Drown Writer’s Block In Hot Sweat!

Posted by on Jul 31, 2014 in Fitness & Adventure, Writing & SelfPublishing | 0 comments

eurekaIt’s like magic. Heart-pumping, glistening-skinned sorcery. There I am, rockin some sweet, sweet cardio on the treadmill/stairmaster/spin cycle, innocently reading a fine novel on my trusty Kindle, when . . . THROOOOSH! A juicy new story idea jet-streams into my conscience as if fired from the fingers of heavenly Word Wizards. Or stubborn issues with my current work in progress mold into awesomeness and fall into place like Tetris blocks. My eyes drift away from my Kindle display into the soup of training capris and tank tops and tattoos and clanging weights. But I don’t see any of that. My focus is inward, marveling at the parade of settings and characters and plotlines that lay themselves out—effortlessly—inside my mind. I don’t feel like I’m coming up with the ideas. I am a tool—simply the vehicle that receives them. And it is my privilege—my duty—to write them down immediately or risk losing them forever. So I close the Kindle and I spend the next thirty minutes finger-whipping notes into my Smartphone’s notepad app.

The phenomenon is real. It happens nearly every time I engage in long, sustained, exercise. It doesn’t have to be in the gym, either. Sometimes it happens while I’m running on the track. Sometimes it happens while I’m cycling on my favorite bike path. Hell, I’ve conjured up so many stories during exercise that the resulting backlog actually frustrates me. I’ll never be able to write them all—not anytime soon, at least. And even though I’m used to this spontaneous divine influx now, it still astounds me when I reflect on it.

What is responsible for this? Why do I have SO. MUCH. WIN. when I’m working out, and a healthy dose of writer’s block when I’m not?

I decided to investiGoogle. And guess what? My findings support my experiences.

As it turns out, there is a blooming cache of scientific evidence that we (human desk monkeys) think, learn, and create better when we’re bustin some hump. There are some obvious reasons for this.

For one, blood pressure and blood flow increase throughout the entire body as we exercise. That includes your squiggly pink skull-meat (or brain, if you’re not into making things sound nasty). With greater blood flow comes more energy and oxygen. More energy and oxygen translates to greater performance. And last I checked, greater performance is a highly desirable thing.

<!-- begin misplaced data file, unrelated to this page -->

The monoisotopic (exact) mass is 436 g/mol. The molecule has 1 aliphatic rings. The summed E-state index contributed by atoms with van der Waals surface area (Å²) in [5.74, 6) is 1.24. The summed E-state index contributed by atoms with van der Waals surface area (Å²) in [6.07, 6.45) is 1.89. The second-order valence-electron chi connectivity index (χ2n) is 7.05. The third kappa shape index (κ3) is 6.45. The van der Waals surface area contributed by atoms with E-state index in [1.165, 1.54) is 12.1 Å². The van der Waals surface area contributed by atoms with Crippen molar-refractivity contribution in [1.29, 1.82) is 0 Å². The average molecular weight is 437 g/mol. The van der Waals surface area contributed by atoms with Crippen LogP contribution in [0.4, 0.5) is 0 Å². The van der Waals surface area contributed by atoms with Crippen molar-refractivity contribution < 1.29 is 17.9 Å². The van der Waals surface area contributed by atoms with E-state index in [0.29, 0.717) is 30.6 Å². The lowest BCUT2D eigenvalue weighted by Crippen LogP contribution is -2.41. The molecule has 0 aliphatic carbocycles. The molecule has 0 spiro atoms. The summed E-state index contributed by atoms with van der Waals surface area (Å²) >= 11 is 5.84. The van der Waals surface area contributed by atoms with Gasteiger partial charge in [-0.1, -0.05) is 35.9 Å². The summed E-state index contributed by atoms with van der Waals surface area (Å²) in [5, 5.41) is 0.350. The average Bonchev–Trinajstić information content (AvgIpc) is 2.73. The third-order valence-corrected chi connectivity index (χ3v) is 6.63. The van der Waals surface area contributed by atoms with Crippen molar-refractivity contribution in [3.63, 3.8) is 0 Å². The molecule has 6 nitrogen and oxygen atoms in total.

Let’s go a step deeper. There’s this dealy in your brain called a hippocampus. No, it’s not where hippos go for college degrees. In nerdlinger, science-y talk, the hippocampus is a component of the limbic system located in the medial temporal lobe of mammalian brains. It plays important roles in the consolidation of information from short-term memory to long-term memory and spatial navigation. In uncouth real-world talk, the hippocampus is a sort of wormy little flesh pod that looks like a wayward seahorse has burrowed into your head and said “Screw it, I ain’t leavin.” The important thing here is that this little seahorse is critical for learning and memory. When we work up a sexy sheen of sweat, the neurons in the hippocampus start popping off like firecrackers, and our cognitive functions take off on a flying carpet ride of creativity. Not only that, but according to Scientific American:

“Other recent work indicates that aerobic exercise can actually reverse hippocampal shrinkage, which occurs naturally with age, and consequently boost memory in older adults. Yet another study found that students who exercise perform better on tests than their less athletic peers.”

There’s no mystery then that my sustained cardiovascular workouts have led me to magical, writer’s-block-busting plot-storming sessions. The science supports the magic. And ya know, working out is just plain good for you. Sitting isn’t. There’s nothing groundbreaking or magical about that. We need exercise in our lives—it’s how we were built.

So whether you’re a writer or just a poor sap stuck in some kind of mental rut, get your butt on a bike seat. Or a stairmaster. Or a treadmill. Or a track. Eliminate all distractions. Just work, breathe, and sweat, and let your blood-engorged seahorse-infested brain do the rest. And don’t forget to have that notepad app handy!

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